Day In the Life: DEBORAH HINDE
Deborah Hinde is a Aotearoa illustrator, and her most recent title is Enough: A story about community. She spends her days running her business, PictureBook Publishing, as well as illustrating picture books and working on products for markets. She tells us more about a day in her life.
My day is split between the mundanities of running a small business, illustrating picture books for her own imprint (PictureBook Publishing), and for other authors and publishers, and working on products that she sells online and at regular markets in Taupō and Tamahere.
There’s the monthly newsletter, with downloads for the kids. My partner, Mark, works part-time in the business too, doing the accounts, attending markets, and helping where he can.
Over the last couple of years, due to overwhelm and anxiety, I’ve slowly reduced the amount of time I spend in the studio. I now ‘ease’ myself into my working day which has made it a 9-to-5 job, rather than the 7-days-10-hours-a-day job it used to be. I also make sure I go for a walk every day, either on our neighbours’ farm or along the road. I find this helps keep me positive in what can be a difficult industry to work in.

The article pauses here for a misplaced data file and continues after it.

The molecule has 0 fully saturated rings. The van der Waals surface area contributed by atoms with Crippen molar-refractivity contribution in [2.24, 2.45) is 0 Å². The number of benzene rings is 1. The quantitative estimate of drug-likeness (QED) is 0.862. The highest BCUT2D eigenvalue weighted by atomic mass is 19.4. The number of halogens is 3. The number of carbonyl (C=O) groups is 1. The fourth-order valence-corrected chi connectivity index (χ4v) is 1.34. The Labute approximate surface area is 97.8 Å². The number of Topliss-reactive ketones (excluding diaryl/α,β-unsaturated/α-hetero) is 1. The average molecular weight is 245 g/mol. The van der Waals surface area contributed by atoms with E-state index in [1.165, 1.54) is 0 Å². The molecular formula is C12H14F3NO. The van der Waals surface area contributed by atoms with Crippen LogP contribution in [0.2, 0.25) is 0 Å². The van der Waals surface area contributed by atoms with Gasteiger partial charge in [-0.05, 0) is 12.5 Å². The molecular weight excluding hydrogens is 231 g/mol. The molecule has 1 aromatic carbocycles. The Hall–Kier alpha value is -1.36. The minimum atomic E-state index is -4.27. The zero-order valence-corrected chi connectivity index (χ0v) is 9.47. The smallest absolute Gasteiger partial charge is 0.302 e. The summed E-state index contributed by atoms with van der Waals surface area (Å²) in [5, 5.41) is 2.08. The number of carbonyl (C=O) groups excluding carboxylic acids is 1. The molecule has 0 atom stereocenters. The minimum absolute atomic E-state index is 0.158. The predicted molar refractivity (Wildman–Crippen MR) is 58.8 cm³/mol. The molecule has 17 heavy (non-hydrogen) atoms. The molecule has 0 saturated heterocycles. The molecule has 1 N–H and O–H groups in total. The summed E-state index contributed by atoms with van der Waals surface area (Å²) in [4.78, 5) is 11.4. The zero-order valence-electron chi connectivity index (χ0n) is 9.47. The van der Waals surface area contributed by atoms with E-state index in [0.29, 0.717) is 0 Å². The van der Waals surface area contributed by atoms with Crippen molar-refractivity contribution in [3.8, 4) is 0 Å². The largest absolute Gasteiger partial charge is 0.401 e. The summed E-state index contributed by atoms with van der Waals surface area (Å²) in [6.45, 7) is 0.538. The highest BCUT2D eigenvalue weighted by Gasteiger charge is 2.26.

I go for a walk every day, either on our neighbours’ farm or along the road. I find this helps keep me positive in what can be a difficult industry to work in.
My studio is a converted double garage not far from the house, with garden and rolling countryside views. We often have pheasants, hares, hedgehogs and rabbits, plus a multitude of birds enjoying the garden. Deer have also been spotted pronking in the neighbouring paddock! My surroundings often provide great inspiration for my characters.
Illustrating picture books for me is like a puzzle – the images need to extend beyond the words and add emotion to the story. I love the challenge! I love that I get to decide where the world in the story is located, who the characters are, how they look, and what they wear.